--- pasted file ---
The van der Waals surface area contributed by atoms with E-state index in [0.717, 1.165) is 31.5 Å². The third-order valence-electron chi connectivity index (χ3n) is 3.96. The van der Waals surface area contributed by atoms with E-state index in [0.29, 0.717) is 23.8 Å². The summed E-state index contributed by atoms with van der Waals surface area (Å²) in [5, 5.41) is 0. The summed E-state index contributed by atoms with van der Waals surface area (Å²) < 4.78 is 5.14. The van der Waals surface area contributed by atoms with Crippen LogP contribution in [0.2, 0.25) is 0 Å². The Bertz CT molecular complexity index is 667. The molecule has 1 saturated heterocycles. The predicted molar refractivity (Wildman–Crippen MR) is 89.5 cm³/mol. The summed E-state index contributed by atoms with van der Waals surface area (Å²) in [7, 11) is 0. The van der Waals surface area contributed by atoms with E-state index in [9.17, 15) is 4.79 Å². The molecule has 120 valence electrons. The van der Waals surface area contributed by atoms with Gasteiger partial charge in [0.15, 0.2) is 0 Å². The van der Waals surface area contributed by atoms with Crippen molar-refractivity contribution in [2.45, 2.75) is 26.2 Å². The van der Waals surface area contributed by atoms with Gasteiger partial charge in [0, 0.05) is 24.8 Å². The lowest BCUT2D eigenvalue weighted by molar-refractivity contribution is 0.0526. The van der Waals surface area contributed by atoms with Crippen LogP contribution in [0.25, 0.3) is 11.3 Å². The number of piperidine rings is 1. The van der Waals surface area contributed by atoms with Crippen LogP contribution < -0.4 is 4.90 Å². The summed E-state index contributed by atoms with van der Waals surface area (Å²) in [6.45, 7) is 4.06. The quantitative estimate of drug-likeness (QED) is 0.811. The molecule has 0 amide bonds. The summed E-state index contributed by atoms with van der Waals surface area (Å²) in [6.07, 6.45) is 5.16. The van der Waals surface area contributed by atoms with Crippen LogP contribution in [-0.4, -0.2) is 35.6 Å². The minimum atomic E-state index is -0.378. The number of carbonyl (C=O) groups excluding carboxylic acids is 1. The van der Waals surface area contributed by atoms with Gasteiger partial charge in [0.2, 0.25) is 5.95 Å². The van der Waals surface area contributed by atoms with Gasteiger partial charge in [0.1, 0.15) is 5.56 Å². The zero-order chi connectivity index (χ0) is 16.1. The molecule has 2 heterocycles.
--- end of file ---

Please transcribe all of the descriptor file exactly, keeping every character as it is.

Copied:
The van der Waals surface area contributed by atoms with E-state index in [0.717, 1.165) is 31.5 Å². The third-order valence-electron chi connectivity index (χ3n) is 3.96. The van der Waals surface area contributed by atoms with E-state index in [0.29, 0.717) is 23.8 Å². The summed E-state index contributed by atoms with van der Waals surface area (Å²) in [5, 5.41) is 0. The summed E-state index contributed by atoms with van der Waals surface area (Å²) < 4.78 is 5.14. The van der Waals surface area contributed by atoms with Crippen LogP contribution in [0.2, 0.25) is 0 Å². The Bertz CT molecular complexity index is 667. The molecule has 1 saturated heterocycles. The predicted molar refractivity (Wildman–Crippen MR) is 89.5 cm³/mol. The summed E-state index contributed by atoms with van der Waals surface area (Å²) in [7, 11) is 0. The van der Waals surface area contributed by atoms with E-state index in [9.17, 15) is 4.79 Å². The molecule has 120 valence electrons. The van der Waals surface area contributed by atoms with Gasteiger partial charge in [0.15, 0.2) is 0 Å². The van der Waals surface area contributed by atoms with Crippen molar-refractivity contribution in [2.45, 2.75) is 26.2 Å². The van der Waals surface area contributed by atoms with Gasteiger partial charge in [0, 0.05) is 24.8 Å². The lowest BCUT2D eigenvalue weighted by molar-refractivity contribution is 0.0526. The van der Waals surface area contributed by atoms with Crippen LogP contribution in [0.25, 0.3) is 11.3 Å². The number of piperidine rings is 1. The van der Waals surface area contributed by atoms with Crippen LogP contribution < -0.4 is 4.90 Å². The summed E-state index contributed by atoms with van der Waals surface area (Å²) in [6.45, 7) is 4.06. The quantitative estimate of drug-likeness (QED) is 0.811. The molecule has 0 amide bonds. The summed E-state index contributed by atoms with van der Waals surface area (Å²) in [6.07, 6.45) is 5.16. The van der Waals surface area contributed by atoms with Crippen LogP contribution in [-0.4, -0.2) is 35.6 Å². The minimum atomic E-state index is -0.378. The number of carbonyl (C=O) groups excluding carboxylic acids is 1. The van der Waals surface area contributed by atoms with Gasteiger partial charge in [0.2, 0.25) is 5.95 Å². The van der Waals surface area contributed by atoms with Gasteiger partial charge in [0.1, 0.15) is 5.56 Å². The zero-order chi connectivity index (χ0) is 16.1. The molecule has 2 heterocycles.